Raymond E. Feist’s Magician: Apprentice was one of my favorite books in the mid-1980’s — I read it over and over. If I have read this book less than 20 times I would be completely amazed. The wonderful part of re-reading it recently and having 20 years plus of fantasy literature experience is that I can appreciate something sublime.
Pug and Tomas are best friends raised practically as brothers at the Keep of the Duchy of Crydee. Tomas’ parents are in charge of the kitchens and the boys have lived a fairly happy childhood. Pug is an orphan who has lived at the grace of Duke Borric. It’s a wonderfully typical beginning for a fantasy novel.
During the course of the story, Pug is selected as the Apprentice to the court Magician, Kulgan and has a lot of interesting experiences as he learns to harness his gifts. Tomas, the stronger and more charismatic of the two, is selected to be trained as a soldier so he can serve in the palace guard. Both boys have dreams of a future full of promise and excitement.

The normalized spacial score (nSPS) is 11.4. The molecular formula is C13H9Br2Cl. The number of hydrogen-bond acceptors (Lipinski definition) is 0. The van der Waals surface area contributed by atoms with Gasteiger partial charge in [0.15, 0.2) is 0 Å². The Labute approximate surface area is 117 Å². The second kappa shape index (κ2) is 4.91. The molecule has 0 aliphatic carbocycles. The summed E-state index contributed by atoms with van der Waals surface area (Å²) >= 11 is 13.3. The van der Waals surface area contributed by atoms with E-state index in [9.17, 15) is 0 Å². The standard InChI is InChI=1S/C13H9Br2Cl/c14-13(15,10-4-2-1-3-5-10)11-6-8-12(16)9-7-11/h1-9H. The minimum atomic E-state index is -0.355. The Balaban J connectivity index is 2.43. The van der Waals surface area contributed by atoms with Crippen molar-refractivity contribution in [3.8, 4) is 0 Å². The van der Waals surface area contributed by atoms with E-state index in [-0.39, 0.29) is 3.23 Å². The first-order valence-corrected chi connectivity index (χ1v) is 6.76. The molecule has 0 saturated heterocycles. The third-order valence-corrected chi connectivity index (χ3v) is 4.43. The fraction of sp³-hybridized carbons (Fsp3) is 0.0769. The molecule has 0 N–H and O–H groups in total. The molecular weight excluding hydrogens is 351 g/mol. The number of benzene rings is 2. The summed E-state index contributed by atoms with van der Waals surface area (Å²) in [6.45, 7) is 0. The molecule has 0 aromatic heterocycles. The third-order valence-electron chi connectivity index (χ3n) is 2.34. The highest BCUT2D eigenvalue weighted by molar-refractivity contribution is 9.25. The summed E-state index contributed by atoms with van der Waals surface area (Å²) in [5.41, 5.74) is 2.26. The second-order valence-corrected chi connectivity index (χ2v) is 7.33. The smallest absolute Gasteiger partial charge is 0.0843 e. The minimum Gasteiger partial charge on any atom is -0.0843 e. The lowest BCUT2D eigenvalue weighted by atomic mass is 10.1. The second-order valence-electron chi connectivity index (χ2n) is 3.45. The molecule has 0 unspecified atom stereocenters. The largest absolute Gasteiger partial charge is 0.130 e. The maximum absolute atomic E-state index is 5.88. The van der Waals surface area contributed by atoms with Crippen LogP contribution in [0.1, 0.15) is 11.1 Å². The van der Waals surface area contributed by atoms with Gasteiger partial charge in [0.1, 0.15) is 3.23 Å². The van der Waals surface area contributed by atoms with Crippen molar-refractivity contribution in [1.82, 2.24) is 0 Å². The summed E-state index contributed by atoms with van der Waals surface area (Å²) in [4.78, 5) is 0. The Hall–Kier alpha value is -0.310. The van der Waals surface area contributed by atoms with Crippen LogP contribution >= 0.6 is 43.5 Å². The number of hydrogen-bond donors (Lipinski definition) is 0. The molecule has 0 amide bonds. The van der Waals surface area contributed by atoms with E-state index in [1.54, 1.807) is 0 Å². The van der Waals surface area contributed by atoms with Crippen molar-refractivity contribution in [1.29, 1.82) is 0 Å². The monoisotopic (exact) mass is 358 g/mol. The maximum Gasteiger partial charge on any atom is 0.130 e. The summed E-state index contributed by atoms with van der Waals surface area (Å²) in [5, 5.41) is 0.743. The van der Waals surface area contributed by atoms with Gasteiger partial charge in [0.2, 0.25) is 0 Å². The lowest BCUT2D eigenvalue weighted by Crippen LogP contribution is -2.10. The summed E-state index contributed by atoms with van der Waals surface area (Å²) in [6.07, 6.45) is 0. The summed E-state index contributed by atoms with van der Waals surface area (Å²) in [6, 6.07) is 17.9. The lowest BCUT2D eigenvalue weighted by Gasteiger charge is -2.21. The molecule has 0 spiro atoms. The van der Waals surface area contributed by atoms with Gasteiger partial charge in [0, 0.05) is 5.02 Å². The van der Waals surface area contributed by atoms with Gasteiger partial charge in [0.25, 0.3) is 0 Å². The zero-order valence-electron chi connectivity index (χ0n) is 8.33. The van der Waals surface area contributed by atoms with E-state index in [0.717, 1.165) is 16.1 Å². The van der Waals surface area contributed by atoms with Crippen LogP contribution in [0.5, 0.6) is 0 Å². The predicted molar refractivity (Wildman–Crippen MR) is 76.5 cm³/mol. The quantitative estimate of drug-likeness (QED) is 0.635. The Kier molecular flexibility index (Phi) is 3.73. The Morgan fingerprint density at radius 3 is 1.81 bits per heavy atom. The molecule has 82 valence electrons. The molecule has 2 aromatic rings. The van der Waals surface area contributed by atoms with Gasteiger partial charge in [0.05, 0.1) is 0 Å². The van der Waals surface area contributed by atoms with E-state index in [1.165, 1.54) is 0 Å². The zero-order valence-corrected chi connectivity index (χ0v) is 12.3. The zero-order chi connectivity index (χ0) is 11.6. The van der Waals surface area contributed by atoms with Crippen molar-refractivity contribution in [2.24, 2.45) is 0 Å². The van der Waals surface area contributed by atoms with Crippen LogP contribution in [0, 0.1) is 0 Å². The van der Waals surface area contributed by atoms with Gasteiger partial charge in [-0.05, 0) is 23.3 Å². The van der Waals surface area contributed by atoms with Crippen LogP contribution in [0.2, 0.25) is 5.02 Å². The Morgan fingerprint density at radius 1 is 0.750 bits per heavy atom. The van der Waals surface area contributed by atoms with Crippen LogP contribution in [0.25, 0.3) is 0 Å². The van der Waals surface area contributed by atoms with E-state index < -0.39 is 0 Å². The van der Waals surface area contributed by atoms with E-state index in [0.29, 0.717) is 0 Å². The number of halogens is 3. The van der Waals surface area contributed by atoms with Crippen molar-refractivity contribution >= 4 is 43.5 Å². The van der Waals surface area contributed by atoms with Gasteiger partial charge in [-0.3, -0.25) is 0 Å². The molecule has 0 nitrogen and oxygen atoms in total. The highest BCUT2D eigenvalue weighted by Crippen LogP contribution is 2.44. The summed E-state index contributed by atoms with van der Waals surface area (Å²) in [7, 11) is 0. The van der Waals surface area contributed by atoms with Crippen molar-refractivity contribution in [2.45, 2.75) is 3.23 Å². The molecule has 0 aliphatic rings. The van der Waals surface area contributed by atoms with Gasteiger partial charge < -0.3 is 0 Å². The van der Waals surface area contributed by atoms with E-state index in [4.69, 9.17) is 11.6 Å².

The plot of Magician: Apprentice centers on the imminent threat of invasion from another world. Naturally, Pug and Tomas are caught up in the momentous events that lead to the crisis of the story. Their experiences give them aspirations for lives far greater than they had even imagined. It is classic coming of age material complete with boyhood infatuations for both boys.
What really continues to set Magician: Apprentice apart from the other clutter in coming-of-age fantasy is the well-rounded cast and the compelling storytelling. I find characters who amuse me, plot themes that inspire and excite me, and above it all there is a constant feeling of curiosity about what is going to happen next.
Feist relies heavily on many of what are now stereotypical elements for a fantasy novel, but back in 1985 this was great stuff. In 2012 after the harsh, violent advent of the likes of Steven Erikson, Joe Abercrombie and George R.R. Martin, the RIFTWAR saga is a softer, less graphic reminder of a time when fantasy didn’t need blood and guts to entertain, and when the story of normal kids growing up to be heroes was stuff we would all dream about.